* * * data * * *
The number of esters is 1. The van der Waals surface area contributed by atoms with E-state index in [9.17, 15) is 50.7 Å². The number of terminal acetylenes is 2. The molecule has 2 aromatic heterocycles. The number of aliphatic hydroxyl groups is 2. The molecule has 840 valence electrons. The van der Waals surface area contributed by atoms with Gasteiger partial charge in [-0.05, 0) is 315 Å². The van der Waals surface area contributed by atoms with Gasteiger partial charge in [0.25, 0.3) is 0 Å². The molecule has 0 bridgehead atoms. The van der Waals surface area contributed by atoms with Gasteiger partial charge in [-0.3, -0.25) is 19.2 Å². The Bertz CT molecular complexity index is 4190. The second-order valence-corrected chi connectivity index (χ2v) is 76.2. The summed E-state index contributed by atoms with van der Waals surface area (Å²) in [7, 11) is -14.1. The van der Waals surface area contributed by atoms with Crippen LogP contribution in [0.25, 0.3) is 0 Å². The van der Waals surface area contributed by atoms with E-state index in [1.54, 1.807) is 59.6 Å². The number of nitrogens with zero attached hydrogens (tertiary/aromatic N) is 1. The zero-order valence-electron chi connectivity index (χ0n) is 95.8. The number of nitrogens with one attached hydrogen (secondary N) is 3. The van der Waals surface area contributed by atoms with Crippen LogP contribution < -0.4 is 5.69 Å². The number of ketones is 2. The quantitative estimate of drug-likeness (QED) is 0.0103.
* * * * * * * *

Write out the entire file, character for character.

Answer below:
The number of esters is 1. The van der Waals surface area contributed by atoms with E-state index in [9.17, 15) is 50.7 Å². The number of terminal acetylenes is 2. The molecule has 2 aromatic heterocycles. The number of aliphatic hydroxyl groups is 2. The molecule has 840 valence electrons. The van der Waals surface area contributed by atoms with Gasteiger partial charge in [-0.05, 0) is 315 Å². The van der Waals surface area contributed by atoms with Gasteiger partial charge in [0.25, 0.3) is 0 Å². The molecule has 0 bridgehead atoms. The van der Waals surface area contributed by atoms with Gasteiger partial charge in [-0.3, -0.25) is 19.2 Å². The Bertz CT molecular complexity index is 4190. The second-order valence-corrected chi connectivity index (χ2v) is 76.2. The summed E-state index contributed by atoms with van der Waals surface area (Å²) in [7, 11) is -14.1. The van der Waals surface area contributed by atoms with Crippen LogP contribution in [0.25, 0.3) is 0 Å². The van der Waals surface area contributed by atoms with E-state index in [1.54, 1.807) is 59.6 Å². The number of nitrogens with zero attached hydrogens (tertiary/aromatic N) is 1. The zero-order valence-electron chi connectivity index (χ0n) is 95.8. The number of nitrogens with one attached hydrogen (secondary N) is 3. The van der Waals surface area contributed by atoms with Crippen LogP contribution < -0.4 is 5.69 Å². The number of ketones is 2. The quantitative estimate of drug-likeness (QED) is 0.0103.